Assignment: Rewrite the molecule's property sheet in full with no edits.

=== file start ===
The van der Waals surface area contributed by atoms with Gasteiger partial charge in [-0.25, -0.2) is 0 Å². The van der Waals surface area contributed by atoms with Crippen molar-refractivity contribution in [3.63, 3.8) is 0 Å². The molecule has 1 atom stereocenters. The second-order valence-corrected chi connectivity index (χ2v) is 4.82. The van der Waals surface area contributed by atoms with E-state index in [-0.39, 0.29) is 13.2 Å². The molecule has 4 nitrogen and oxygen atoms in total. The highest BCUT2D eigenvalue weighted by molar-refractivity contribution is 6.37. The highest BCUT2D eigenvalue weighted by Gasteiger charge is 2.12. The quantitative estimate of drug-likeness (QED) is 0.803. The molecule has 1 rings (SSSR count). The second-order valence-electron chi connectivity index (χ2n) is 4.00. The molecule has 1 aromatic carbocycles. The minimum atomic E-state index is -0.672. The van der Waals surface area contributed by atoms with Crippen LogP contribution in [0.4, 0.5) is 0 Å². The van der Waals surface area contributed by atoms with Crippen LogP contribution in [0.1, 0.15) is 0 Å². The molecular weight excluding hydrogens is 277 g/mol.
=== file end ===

The van der Waals surface area contributed by atoms with Gasteiger partial charge in [-0.25, -0.2) is 0 Å². The van der Waals surface area contributed by atoms with Crippen molar-refractivity contribution in [3.63, 3.8) is 0 Å². The molecule has 1 atom stereocenters. The second-order valence-corrected chi connectivity index (χ2v) is 4.82. The van der Waals surface area contributed by atoms with E-state index in [-0.39, 0.29) is 13.2 Å². The molecule has 4 nitrogen and oxygen atoms in total. The highest BCUT2D eigenvalue weighted by molar-refractivity contribution is 6.37. The highest BCUT2D eigenvalue weighted by Gasteiger charge is 2.12. The quantitative estimate of drug-likeness (QED) is 0.803. The molecule has 1 rings (SSSR count). The second-order valence-electron chi connectivity index (χ2n) is 4.00. The molecule has 1 aromatic carbocycles. The minimum atomic E-state index is -0.672. The van der Waals surface area contributed by atoms with Crippen LogP contribution in [0.4, 0.5) is 0 Å². The van der Waals surface area contributed by atoms with Crippen LogP contribution in [0.1, 0.15) is 0 Å². The molecular weight excluding hydrogens is 277 g/mol.